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Maruja Bret Harte

Chapter V

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Meanwhile, the subject of Dr. West's meditations was slowly making his way along the high-road towards the fonda. He walked more erect and with less of a shuffle in his gait; but whether this was owing to his having cast the old skin of garments adapted to his slouch, and because he was more securely shod, or whether it was from the sudden straightening of some warped moral quality, it would have been difficult to say. The expression of his face certainly gave no evidence of actual and prospective good fortune; if anything, the lines of discontent around his brow and mouth were more strongly drawn. Apparently, his interview with his father had only the effect of reviving and stirring into greater activity a certain dogged sentiment that, through long years, had become languidly mechanical. He was no longer a beaten animal, but one roused by a chance success into a dangerous knowledge of his power. In his honest workman's dress, he was infinitely more to be feared than in his rags; in the lifting of his downcast eye, there was the revelation of a baleful intelligence. In his changed condition, civilization only seemed to have armed him against itself.

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The fonda, a long low building, with a red-tiled roof extending over a porch or whitewashed veranda, in which drunken vaqueros had been known to occasionally disport their mustangs, did not offer a very reputable appearance to the eye of young Guest as he approached it in the gathering shadows. One or two half-broken horses were securely fastened to the stout cross-beams of some heavy posts driven in the roadway before it, and a primitive trough of roughly excavated stone stood near it. Through a broken gate at the side there was a glimpse of a grass-grown and deserted courtyard piled with the disused packing-cases and barrels of the tienda, or general country shop, which huddled under the same roof at the other end of the building. The opened door of the fonda showed a low-studded room fitted up with a rude imitation of an American bar on one side, and containing a few small tables, at which half a dozen men were smoking, drinking, and playing cards. The faded pictorial poster of the last bull-fight at Monterey, and an American "Sheriff's notice" were hung on the wall and in the door-way. A thick yellow atmosphere of cigarette smoke, through which the inmates appeared like brown shadows, pervaded the room.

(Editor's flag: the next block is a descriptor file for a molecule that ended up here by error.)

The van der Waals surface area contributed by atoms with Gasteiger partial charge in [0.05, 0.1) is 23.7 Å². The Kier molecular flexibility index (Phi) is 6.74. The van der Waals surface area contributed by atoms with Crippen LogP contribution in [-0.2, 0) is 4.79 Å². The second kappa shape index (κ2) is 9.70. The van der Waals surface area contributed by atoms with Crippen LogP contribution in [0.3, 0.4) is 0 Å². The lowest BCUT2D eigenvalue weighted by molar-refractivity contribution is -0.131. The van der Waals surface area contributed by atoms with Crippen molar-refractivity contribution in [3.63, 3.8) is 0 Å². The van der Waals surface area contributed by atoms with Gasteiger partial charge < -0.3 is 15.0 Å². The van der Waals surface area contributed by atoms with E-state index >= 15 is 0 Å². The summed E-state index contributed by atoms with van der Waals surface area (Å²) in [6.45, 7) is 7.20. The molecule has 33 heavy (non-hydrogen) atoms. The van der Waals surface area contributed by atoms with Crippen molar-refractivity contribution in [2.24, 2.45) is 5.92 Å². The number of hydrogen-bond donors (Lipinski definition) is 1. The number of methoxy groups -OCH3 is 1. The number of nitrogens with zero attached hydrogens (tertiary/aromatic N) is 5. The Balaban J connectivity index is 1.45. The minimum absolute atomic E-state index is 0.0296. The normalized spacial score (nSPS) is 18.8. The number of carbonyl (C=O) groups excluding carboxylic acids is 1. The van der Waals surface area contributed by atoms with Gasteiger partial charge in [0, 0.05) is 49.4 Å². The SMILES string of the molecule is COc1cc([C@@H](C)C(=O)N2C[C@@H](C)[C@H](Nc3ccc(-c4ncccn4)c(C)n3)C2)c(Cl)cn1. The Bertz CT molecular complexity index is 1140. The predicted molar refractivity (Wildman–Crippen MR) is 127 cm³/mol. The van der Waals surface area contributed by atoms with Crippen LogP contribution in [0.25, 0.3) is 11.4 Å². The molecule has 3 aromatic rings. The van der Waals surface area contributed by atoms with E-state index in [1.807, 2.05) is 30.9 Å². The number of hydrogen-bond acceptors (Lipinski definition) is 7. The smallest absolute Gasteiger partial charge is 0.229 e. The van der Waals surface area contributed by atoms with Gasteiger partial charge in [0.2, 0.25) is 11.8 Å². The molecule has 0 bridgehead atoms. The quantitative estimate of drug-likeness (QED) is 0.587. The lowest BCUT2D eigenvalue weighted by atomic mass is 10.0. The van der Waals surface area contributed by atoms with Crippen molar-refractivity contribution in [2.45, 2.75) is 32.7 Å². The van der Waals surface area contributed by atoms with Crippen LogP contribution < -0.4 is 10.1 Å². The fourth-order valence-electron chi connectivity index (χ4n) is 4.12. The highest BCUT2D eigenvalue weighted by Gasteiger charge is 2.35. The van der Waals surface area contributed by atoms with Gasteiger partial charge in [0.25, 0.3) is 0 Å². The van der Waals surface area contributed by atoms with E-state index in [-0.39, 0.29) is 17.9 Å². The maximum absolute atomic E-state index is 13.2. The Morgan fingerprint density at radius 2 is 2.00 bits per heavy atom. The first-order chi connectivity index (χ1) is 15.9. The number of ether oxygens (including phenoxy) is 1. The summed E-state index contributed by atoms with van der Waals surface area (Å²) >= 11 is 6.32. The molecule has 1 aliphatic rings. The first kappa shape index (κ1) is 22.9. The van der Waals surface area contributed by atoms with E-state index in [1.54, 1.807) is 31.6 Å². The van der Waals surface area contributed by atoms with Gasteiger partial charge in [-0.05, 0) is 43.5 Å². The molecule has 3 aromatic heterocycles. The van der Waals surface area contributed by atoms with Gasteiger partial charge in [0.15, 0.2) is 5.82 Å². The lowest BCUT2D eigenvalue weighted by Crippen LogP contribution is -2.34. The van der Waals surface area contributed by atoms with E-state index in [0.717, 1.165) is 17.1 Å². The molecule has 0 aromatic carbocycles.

The young man hesitated before this pestilential interior, and took a seat on a bench on the veranda. After a moment's interval, the yellow landlord came to the door with a look of inquiry, which Guest answered by a demand for lodging and supper. When the landlord had vanished again in the cigarette fog, the several other guests, one after the other, appeared at the doorway, with their cigarettes in their mouths and their cards still in their hands, and gazed upon him.

There may have been some excuse for their curiosity. As before hinted, Guest's appearance in his overalls and woolen shirt was somewhat incongruous, and, for some inexplicable reason, the same face and figure which did not look inconsistent in rags and extreme poverty now at once suggested a higher social rank both of intellect and refinement than his workman's dress indicated. This, added to his surliness of manner and expression, strengthened a growing suspicion in the mind of the party that he was a fugitive from justice--a forger, a derelict banker, or possibly a murderer. It is only fair to say that the moral sense of the spectators was not shocked at the suspicion, and that a more active sympathy was only withheld by his reticence. An unfortunate incident seemed to complete the evidence against him. In impatiently responding to the landlord's curt demand for prepayment of his supper, he allowed three or four pieces of gold to escape from his pocket on the veranda. In the quick glances of the party, as he stooped to pick them up, he read the danger of his carelessness.

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